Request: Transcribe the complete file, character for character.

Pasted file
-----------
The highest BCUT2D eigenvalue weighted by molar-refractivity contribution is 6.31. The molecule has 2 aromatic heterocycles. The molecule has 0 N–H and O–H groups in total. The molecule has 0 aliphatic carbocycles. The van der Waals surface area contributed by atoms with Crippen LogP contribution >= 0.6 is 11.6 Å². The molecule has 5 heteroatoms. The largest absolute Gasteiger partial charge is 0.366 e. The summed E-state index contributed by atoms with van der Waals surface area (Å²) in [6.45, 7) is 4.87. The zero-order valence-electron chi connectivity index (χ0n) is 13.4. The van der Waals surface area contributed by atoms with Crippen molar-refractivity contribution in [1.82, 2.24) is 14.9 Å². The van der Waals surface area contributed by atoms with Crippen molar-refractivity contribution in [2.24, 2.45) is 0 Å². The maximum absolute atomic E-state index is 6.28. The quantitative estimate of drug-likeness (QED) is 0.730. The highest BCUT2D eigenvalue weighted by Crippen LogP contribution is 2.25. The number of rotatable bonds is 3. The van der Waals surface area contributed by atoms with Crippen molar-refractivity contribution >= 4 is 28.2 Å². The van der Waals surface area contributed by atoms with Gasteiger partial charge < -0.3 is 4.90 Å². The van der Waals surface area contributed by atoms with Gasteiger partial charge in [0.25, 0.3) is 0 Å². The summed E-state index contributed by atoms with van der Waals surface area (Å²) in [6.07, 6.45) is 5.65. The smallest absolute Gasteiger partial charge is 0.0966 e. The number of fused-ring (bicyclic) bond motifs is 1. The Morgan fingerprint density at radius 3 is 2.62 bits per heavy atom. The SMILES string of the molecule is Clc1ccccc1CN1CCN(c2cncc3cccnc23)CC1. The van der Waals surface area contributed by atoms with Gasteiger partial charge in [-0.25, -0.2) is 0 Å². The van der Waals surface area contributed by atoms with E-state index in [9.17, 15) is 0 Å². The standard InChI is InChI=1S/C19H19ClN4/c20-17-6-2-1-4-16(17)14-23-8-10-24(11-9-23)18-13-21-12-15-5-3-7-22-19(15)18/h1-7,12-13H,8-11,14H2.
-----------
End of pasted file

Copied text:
The highest BCUT2D eigenvalue weighted by molar-refractivity contribution is 6.31. The molecule has 2 aromatic heterocycles. The molecule has 0 N–H and O–H groups in total. The molecule has 0 aliphatic carbocycles. The van der Waals surface area contributed by atoms with Crippen LogP contribution >= 0.6 is 11.6 Å². The molecule has 5 heteroatoms. The largest absolute Gasteiger partial charge is 0.366 e. The summed E-state index contributed by atoms with van der Waals surface area (Å²) in [6.45, 7) is 4.87. The zero-order valence-electron chi connectivity index (χ0n) is 13.4. The van der Waals surface area contributed by atoms with Crippen molar-refractivity contribution in [1.82, 2.24) is 14.9 Å². The van der Waals surface area contributed by atoms with Crippen molar-refractivity contribution in [2.24, 2.45) is 0 Å². The maximum absolute atomic E-state index is 6.28. The quantitative estimate of drug-likeness (QED) is 0.730. The highest BCUT2D eigenvalue weighted by Crippen LogP contribution is 2.25. The number of rotatable bonds is 3. The van der Waals surface area contributed by atoms with Crippen molar-refractivity contribution >= 4 is 28.2 Å². The van der Waals surface area contributed by atoms with Gasteiger partial charge < -0.3 is 4.90 Å². The van der Waals surface area contributed by atoms with Gasteiger partial charge in [0.25, 0.3) is 0 Å². The summed E-state index contributed by atoms with van der Waals surface area (Å²) in [6.07, 6.45) is 5.65. The smallest absolute Gasteiger partial charge is 0.0966 e. The number of fused-ring (bicyclic) bond motifs is 1. The Morgan fingerprint density at radius 3 is 2.62 bits per heavy atom. The SMILES string of the molecule is Clc1ccccc1CN1CCN(c2cncc3cccnc23)CC1. The van der Waals surface area contributed by atoms with Gasteiger partial charge in [-0.25, -0.2) is 0 Å². The van der Waals surface area contributed by atoms with E-state index in [9.17, 15) is 0 Å². The standard InChI is InChI=1S/C19H19ClN4/c20-17-6-2-1-4-16(17)14-23-8-10-24(11-9-23)18-13-21-12-15-5-3-7-22-19(15)18/h1-7,12-13H,8-11,14H2.